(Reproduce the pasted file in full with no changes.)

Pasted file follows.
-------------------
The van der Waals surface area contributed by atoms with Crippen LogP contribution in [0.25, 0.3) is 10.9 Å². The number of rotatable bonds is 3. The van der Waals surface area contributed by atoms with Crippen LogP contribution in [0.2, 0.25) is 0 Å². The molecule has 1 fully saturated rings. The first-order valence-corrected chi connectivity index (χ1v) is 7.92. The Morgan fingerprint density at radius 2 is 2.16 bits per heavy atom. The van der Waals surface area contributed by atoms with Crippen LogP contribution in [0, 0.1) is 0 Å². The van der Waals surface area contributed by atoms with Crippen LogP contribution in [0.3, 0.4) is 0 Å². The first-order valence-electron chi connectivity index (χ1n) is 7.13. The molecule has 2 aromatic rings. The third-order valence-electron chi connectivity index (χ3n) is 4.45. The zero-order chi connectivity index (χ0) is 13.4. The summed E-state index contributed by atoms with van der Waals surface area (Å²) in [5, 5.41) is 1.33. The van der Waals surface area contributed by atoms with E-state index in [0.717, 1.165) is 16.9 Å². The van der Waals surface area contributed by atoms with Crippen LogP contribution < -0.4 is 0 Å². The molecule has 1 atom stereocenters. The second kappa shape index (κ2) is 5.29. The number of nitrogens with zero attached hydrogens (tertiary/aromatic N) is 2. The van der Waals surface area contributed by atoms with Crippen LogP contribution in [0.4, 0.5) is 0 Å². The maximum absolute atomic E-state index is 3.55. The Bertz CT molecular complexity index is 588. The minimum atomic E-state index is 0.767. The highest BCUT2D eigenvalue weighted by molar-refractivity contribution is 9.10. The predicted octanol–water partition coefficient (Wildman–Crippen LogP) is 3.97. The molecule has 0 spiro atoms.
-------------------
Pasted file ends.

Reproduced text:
The van der Waals surface area contributed by atoms with Crippen LogP contribution in [0.25, 0.3) is 10.9 Å². The number of rotatable bonds is 3. The van der Waals surface area contributed by atoms with Crippen LogP contribution in [0.2, 0.25) is 0 Å². The molecule has 1 fully saturated rings. The first-order valence-corrected chi connectivity index (χ1v) is 7.92. The Morgan fingerprint density at radius 2 is 2.16 bits per heavy atom. The van der Waals surface area contributed by atoms with Crippen LogP contribution in [0, 0.1) is 0 Å². The van der Waals surface area contributed by atoms with Crippen LogP contribution in [0.3, 0.4) is 0 Å². The first-order valence-electron chi connectivity index (χ1n) is 7.13. The molecule has 2 aromatic rings. The third-order valence-electron chi connectivity index (χ3n) is 4.45. The zero-order chi connectivity index (χ0) is 13.4. The summed E-state index contributed by atoms with van der Waals surface area (Å²) in [5, 5.41) is 1.33. The van der Waals surface area contributed by atoms with E-state index in [0.717, 1.165) is 16.9 Å². The van der Waals surface area contributed by atoms with Crippen LogP contribution < -0.4 is 0 Å². The molecule has 1 atom stereocenters. The second kappa shape index (κ2) is 5.29. The number of nitrogens with zero attached hydrogens (tertiary/aromatic N) is 2. The van der Waals surface area contributed by atoms with Crippen LogP contribution in [0.4, 0.5) is 0 Å². The maximum absolute atomic E-state index is 3.55. The Bertz CT molecular complexity index is 588. The minimum atomic E-state index is 0.767. The highest BCUT2D eigenvalue weighted by molar-refractivity contribution is 9.10. The predicted octanol–water partition coefficient (Wildman–Crippen LogP) is 3.97. The molecule has 0 spiro atoms.